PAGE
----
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Methods of Analysis of Amazon Product Reviews and Rating Prediction

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DOI: 10.23977/tracam.2023.030102 | Downloads: 21 | Views: 552

Author(s)

Shixun Huang 1, Xiaowen Zhang 2, Mingzhi Wang 3

Affiliation(s)

1 Mathematical Applications in Economics and Finance, 27 King's College Cir, University of Toronto, Toronto, Canada
2 Computer Science, 27 King's College Cir, University of Toronto, Toronto, Canada
3 Computer Science and Technology, Civil Aviation Flight University of China, 46 Section 4 Nanchang Road, Guanghan, China

Corresponding Author

Shixun Huang

ABSTRACT

Online shopping reviews have become an important data source for merchants to make smarter decisions in product development, operations, and marketing. In this paper, we propose a modeling strategy to optimize data analysis and processing of online shopping review data. We address four main problems: identifying commonly used words in positive, negative, and helpful reviews, predicting the products to which the comments refer using semantic analysis, predicting the product rating based on the comments using sentiment analysis, and proposing ways to distinguish human comments from machine-generated ones. Additionally, we provide a recommendation letter to customers on how to read product reviews.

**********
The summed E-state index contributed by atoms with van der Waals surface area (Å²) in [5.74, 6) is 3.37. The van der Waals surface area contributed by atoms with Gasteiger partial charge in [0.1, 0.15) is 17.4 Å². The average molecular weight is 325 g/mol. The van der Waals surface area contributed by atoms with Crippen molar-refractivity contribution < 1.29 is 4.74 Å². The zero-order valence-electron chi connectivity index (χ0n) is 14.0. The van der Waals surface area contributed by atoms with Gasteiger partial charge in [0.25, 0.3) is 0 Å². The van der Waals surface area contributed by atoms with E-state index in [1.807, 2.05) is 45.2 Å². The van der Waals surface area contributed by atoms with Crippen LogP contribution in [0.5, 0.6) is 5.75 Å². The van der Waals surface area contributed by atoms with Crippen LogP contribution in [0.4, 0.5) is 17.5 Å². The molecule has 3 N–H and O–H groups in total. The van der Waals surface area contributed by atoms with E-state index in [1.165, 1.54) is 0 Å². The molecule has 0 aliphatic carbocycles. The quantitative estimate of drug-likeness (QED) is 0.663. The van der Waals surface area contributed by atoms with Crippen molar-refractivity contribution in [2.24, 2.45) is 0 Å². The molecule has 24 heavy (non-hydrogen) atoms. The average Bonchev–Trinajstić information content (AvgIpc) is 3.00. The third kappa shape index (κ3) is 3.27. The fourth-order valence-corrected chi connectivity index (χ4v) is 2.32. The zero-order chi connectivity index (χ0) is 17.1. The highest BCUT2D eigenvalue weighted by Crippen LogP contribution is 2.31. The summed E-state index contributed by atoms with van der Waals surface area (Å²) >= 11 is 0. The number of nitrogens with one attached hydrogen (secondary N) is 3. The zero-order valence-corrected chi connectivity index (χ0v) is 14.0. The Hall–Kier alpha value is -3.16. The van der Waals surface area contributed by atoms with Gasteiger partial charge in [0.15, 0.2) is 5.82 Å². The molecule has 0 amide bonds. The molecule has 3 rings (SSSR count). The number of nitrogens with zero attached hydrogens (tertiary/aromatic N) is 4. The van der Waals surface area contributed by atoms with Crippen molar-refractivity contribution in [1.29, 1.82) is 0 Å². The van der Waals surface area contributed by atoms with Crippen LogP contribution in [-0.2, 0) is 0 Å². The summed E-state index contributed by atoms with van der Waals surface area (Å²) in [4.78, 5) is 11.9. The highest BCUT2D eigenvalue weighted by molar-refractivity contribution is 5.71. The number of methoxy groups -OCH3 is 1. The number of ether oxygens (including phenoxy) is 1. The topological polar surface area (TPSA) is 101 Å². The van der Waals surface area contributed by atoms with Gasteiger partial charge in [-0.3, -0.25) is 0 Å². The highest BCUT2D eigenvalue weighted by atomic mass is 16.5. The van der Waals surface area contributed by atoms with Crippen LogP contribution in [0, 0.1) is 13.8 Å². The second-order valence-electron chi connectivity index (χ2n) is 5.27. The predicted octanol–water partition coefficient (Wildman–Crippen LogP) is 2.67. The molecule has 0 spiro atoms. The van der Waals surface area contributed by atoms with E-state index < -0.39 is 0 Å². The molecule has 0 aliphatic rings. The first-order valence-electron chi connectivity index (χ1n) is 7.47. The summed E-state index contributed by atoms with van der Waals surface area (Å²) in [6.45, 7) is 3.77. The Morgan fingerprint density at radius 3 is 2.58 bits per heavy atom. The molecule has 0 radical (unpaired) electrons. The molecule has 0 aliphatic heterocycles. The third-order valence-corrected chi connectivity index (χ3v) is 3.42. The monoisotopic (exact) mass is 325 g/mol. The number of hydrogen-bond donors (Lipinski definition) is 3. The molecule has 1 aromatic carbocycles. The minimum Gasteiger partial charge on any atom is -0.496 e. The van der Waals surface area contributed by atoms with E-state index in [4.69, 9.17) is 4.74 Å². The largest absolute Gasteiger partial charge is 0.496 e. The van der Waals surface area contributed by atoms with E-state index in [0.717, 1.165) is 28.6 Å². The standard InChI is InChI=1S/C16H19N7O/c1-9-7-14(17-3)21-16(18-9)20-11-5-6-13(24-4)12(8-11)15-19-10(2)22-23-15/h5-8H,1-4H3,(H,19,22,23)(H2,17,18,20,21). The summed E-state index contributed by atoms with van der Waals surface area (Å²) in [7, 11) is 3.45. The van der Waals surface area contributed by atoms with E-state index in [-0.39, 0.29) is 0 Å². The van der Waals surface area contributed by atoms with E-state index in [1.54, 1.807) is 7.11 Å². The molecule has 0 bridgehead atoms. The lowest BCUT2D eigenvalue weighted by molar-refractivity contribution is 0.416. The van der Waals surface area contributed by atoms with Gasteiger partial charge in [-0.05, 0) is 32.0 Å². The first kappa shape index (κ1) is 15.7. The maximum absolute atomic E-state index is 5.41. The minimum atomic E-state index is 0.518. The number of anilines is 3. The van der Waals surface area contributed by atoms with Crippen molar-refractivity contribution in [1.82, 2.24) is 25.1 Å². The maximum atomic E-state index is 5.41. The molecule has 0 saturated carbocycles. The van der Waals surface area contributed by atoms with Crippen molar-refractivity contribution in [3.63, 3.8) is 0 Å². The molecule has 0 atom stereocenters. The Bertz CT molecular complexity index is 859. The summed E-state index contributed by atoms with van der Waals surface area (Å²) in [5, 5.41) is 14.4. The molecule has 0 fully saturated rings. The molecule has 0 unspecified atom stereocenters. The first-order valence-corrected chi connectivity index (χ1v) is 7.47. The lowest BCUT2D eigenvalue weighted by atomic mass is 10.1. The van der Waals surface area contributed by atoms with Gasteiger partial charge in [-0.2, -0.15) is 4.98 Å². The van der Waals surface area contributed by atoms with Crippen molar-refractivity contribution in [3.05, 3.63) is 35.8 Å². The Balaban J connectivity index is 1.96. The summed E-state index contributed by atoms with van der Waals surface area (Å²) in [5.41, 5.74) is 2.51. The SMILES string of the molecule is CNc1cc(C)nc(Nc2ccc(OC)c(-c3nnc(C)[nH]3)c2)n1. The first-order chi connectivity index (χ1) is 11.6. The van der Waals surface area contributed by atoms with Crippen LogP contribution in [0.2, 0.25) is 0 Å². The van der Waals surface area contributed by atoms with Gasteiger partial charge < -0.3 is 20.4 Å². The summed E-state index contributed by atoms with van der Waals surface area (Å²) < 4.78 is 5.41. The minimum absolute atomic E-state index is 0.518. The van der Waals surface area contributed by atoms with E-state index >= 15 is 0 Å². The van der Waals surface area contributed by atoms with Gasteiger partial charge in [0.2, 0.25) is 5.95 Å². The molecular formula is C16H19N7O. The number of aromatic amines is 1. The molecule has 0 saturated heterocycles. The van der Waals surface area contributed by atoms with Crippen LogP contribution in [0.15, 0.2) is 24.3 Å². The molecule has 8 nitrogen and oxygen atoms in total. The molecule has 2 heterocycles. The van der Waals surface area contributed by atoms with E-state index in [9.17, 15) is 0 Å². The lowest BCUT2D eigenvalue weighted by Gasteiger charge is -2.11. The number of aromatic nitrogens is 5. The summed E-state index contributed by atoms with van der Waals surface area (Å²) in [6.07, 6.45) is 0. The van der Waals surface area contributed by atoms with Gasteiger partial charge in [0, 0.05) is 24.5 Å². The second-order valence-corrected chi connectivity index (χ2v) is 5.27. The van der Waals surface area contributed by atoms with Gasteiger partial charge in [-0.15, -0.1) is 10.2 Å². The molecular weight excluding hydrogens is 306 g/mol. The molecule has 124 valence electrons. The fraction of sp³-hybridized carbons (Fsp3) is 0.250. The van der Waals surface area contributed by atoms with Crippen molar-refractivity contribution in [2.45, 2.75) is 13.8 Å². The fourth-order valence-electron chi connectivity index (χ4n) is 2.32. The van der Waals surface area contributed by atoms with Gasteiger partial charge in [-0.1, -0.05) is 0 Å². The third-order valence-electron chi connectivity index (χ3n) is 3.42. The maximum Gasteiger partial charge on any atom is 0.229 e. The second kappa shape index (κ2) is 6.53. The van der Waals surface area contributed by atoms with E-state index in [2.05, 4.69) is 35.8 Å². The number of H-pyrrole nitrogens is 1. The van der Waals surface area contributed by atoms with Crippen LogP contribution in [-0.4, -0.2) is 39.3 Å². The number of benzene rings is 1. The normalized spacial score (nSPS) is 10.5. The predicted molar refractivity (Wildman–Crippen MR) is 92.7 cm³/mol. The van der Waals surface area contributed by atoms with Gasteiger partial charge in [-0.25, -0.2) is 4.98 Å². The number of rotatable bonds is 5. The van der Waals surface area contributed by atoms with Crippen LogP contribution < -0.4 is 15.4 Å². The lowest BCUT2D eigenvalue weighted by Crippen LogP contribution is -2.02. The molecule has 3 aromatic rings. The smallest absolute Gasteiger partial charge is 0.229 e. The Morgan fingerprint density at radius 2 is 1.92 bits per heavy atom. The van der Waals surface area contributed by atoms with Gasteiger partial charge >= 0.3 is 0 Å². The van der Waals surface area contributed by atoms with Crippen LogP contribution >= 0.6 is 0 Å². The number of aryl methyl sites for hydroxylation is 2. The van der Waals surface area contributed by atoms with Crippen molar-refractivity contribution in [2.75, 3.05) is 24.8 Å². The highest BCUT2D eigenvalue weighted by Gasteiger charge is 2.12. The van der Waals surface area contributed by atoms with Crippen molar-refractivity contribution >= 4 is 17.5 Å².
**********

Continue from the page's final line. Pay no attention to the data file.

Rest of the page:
KEYWORDS

Review rating prediction, keyword extraction, sentiment analysis, TF-IDF, recurrent neural network

CITE THIS PAPER

Shixun Huang, Xiaowen Zhang, Mingzhi Wang, Methods of Analysis of Amazon Product Reviews and Rating Prediction. Transactions on Computational and Applied Mathematics (2023) Vol. 3: 7-17. DOI: http://dx.doi.org/10.23977/tracam.2023.030102.

REFERENCES

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[2] Firoozeh, N., Nazarenko, A., Alizon, F., & Daille, B. (2020). Keyword extraction: Issues and methods. Natural Language Engineering, 26(3), 259—291.
[3] Pennington, J., Socher, R., & Manning, C. (2014). GloVe: Global Vectors for Word Representation. In Empirical Methods in Natural Language Processing (pp. 1532-1543).
[4] Princeton University. (2010). Retrieved from WordNet: https://wordnet.princeton.edu/.
[5] Zhu, T. (2021). From Textual Experiments to Experimental Texts: Expressive Repetition in "Artificial Intelligence Literature". Theoretical Studies in Literature and Art, 41(5), 140—147. (n.d.). Retrieved from NLTK :: Natural Language Toolkit: https://www.nltk.org/index.html# 

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